First up was Arthur Brown, who didn't seem to have changed much physically from those old 1968 performances of Fire.
|I am the God of hell fire and I bring you ... Fire!|
He started the set in a black hood and then had regular quick-changes of clothes throughout the set. Howard Marks, in his foreword to Polly Marshall's The God of Hellfire: The Crazy Life and Times of Arthur Brown, says:
The Crazy World of Arthur Brown were the first psychedelic soul spectacle, a memory that neither experience or drug could ever erase ... the cops busted Arthur because his music made people take drugs. They were right. It did.Brown's life has been every bit as incident-packed as that of Marks. Arthur Brown was there when pretty much when everything important happened back in the sixties.
Fire is still the serious stoners' favourite anthem
Today's show is a pretty tame compared with those heady days, but is enjoyable and great nostalgia for an audience of a certain age. His band - The Crazy World - are all young. The keyboard player, Lucie Rejchrtova, acts as a foil to Arthur's antics on stage, along with Angela Fallon who dances with the band. They started the set with Dylan's Hard Rain and included an excellent version of Kites - the old hit for Simon Dupree and the Big Sound - who went on to become Gentle Giant.
Apologies for the sound quality - I was right in front of the speaker stack
The remainder of the set included I've Put a Spell on You and of course Fire! (with no combustion - although he was apparently performing with the flaming headdress as recently as 1997), as well as some numbers from his psychedelic repertoire. It was a good show - especially when you consider that Arthur is 69 years old. There was, disappointingly, no time for an encore as the stage had to then be reset for Focus.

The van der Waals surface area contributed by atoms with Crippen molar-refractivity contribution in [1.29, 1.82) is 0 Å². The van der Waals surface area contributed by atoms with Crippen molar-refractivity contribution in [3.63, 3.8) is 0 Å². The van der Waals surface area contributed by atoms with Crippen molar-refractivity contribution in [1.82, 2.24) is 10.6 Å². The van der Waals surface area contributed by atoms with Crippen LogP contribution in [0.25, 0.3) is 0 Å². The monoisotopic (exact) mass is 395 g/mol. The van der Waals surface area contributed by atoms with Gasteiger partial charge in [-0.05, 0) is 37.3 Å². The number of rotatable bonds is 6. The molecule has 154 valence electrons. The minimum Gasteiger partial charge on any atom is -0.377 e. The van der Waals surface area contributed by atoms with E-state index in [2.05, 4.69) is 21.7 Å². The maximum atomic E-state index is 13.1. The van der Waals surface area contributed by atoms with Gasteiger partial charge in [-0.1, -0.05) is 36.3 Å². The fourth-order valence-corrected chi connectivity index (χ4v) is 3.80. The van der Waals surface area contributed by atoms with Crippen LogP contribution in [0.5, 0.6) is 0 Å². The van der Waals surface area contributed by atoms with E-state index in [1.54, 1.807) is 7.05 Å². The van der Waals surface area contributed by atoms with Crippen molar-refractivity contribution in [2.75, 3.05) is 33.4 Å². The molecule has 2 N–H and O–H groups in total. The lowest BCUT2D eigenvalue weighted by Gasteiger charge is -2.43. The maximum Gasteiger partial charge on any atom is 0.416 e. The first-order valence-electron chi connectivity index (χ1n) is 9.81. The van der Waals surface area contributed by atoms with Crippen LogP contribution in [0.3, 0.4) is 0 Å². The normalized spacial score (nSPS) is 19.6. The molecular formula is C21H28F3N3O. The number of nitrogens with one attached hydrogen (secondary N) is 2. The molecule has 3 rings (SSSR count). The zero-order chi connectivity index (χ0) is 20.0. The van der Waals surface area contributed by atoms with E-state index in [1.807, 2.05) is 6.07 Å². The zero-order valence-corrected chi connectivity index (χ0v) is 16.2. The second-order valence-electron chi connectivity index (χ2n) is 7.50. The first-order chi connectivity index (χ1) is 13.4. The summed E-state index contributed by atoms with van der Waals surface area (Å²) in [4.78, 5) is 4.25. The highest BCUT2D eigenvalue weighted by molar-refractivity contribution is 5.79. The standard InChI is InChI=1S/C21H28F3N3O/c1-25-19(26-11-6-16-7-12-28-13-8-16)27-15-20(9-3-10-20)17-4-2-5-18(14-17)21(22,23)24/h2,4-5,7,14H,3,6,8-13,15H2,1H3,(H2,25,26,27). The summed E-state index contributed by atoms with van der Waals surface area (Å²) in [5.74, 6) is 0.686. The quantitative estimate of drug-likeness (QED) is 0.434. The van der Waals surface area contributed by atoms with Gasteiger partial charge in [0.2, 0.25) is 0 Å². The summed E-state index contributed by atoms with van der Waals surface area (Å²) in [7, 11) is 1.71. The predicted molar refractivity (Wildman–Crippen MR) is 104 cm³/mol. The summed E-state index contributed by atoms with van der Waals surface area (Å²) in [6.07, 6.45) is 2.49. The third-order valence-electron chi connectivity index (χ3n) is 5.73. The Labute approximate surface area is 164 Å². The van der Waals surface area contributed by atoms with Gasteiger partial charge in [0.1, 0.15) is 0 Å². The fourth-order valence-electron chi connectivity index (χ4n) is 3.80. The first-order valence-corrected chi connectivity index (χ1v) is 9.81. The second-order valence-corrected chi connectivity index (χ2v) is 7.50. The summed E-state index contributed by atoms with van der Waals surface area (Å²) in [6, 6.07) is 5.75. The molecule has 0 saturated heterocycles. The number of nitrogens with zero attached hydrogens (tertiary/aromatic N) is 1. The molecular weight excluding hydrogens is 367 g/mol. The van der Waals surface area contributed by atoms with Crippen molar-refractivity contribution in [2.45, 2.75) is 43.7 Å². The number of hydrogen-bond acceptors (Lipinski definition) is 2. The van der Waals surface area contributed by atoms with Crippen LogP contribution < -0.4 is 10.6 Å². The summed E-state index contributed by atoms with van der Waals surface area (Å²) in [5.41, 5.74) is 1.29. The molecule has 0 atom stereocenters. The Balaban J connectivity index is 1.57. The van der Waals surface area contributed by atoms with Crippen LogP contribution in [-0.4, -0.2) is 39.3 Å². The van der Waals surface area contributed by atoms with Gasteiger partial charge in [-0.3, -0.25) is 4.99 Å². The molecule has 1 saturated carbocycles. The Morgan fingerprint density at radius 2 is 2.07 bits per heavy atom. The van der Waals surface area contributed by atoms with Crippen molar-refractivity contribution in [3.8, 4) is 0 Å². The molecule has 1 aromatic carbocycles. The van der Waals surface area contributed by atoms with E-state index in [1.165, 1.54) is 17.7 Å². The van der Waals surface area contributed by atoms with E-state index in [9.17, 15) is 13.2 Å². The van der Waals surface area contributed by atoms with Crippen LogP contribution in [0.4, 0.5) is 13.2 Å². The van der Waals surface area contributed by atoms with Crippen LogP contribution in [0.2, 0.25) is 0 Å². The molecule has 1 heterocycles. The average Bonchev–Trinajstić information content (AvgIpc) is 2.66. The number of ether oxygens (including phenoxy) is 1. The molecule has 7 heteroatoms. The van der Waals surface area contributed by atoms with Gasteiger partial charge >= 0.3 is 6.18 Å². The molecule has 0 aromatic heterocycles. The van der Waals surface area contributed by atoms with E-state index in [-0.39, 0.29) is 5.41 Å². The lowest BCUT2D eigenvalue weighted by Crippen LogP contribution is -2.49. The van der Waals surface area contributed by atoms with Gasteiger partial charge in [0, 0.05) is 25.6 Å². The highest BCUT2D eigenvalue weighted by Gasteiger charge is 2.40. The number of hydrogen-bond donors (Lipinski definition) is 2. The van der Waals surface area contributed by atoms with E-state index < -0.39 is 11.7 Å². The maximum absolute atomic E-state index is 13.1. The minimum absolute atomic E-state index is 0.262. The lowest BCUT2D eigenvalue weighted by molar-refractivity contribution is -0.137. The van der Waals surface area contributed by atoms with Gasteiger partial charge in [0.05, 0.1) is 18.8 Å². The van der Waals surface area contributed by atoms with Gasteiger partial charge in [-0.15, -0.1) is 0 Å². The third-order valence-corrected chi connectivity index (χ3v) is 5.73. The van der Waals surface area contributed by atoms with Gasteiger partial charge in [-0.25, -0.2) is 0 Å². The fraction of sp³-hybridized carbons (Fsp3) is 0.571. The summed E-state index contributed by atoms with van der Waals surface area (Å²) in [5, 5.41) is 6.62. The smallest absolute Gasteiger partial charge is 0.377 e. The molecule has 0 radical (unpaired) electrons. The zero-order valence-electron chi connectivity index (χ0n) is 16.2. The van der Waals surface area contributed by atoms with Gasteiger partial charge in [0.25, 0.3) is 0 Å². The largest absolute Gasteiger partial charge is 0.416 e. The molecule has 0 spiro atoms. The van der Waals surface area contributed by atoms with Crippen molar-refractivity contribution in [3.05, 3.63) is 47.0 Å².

Thijs van Leer, the sole remaining original member of Focus is 63, but the rock and roll lifestyle has not treated him well - He was barely recognisable as the guy from the 1970s as he shuffled on stage with a plastic carrier bag containing his stuff - his flute, melodica etc.
|The artist as a young man|
But once they got going it was clear that he has lost none of his passion for Dutch melodic rock, or his jocular approach to the full range of whistling, nonsensical vocals, falsetto singing, and yodelling that he is known for.
The hits were all there: Sylvia, Hall of the King, and Hocus Pocus.The guitarist,
Menno Gootjes, and the bass player, Bobby Jacobs are both talented players and at their best you could hear the roots of later work by the likes of Steely Dan (self-styled jazz-rock ambassadors to the galaxy). The veteran drummer Pierre van der Linden also put in a lot of effort and did the obligatory - and dull - drum solos.
The fans loved it but, honestly, I would have preferred more Arthur Brown. Nevertheless here's some vintage Focus, with Jan Akkerman doing the honours on guitar, while Thijs van Leer yodels ...